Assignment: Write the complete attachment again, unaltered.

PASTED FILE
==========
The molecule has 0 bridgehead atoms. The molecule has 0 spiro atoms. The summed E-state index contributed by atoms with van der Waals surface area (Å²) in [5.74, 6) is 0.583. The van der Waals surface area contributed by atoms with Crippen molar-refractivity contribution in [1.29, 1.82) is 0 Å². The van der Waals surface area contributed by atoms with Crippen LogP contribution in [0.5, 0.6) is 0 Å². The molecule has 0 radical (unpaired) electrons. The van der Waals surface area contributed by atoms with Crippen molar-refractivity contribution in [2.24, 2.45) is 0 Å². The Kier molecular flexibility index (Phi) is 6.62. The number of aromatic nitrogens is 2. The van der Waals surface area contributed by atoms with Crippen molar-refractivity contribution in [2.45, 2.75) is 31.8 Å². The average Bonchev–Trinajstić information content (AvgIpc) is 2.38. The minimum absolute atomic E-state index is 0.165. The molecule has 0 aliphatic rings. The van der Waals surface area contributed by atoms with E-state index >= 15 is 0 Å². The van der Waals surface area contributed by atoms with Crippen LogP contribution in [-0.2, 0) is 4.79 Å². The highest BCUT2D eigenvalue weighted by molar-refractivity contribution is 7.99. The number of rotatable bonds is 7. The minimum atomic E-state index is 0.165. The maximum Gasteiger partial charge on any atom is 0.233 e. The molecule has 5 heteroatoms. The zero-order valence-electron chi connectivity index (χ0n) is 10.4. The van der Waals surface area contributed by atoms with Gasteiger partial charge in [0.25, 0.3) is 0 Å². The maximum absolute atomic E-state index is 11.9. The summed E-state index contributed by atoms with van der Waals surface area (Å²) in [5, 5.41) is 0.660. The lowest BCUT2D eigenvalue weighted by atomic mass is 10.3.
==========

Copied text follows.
The molecule has 0 bridgehead atoms. The molecule has 0 spiro atoms. The summed E-state index contributed by atoms with van der Waals surface area (Å²) in [5.74, 6) is 0.583. The van der Waals surface area contributed by atoms with Crippen molar-refractivity contribution in [1.29, 1.82) is 0 Å². The van der Waals surface area contributed by atoms with Crippen LogP contribution in [0.5, 0.6) is 0 Å². The molecule has 0 radical (unpaired) electrons. The van der Waals surface area contributed by atoms with Crippen molar-refractivity contribution in [2.24, 2.45) is 0 Å². The Kier molecular flexibility index (Phi) is 6.62. The number of aromatic nitrogens is 2. The van der Waals surface area contributed by atoms with Crippen molar-refractivity contribution in [2.45, 2.75) is 31.8 Å². The average Bonchev–Trinajstić information content (AvgIpc) is 2.38. The minimum absolute atomic E-state index is 0.165. The molecule has 0 aliphatic rings. The van der Waals surface area contributed by atoms with E-state index >= 15 is 0 Å². The van der Waals surface area contributed by atoms with Crippen LogP contribution in [-0.2, 0) is 4.79 Å². The highest BCUT2D eigenvalue weighted by molar-refractivity contribution is 7.99. The number of rotatable bonds is 7. The minimum atomic E-state index is 0.165. The maximum Gasteiger partial charge on any atom is 0.233 e. The molecule has 5 heteroatoms. The zero-order valence-electron chi connectivity index (χ0n) is 10.4. The van der Waals surface area contributed by atoms with Gasteiger partial charge in [0.25, 0.3) is 0 Å². The maximum absolute atomic E-state index is 11.9. The summed E-state index contributed by atoms with van der Waals surface area (Å²) in [5, 5.41) is 0.660. The lowest BCUT2D eigenvalue weighted by atomic mass is 10.3.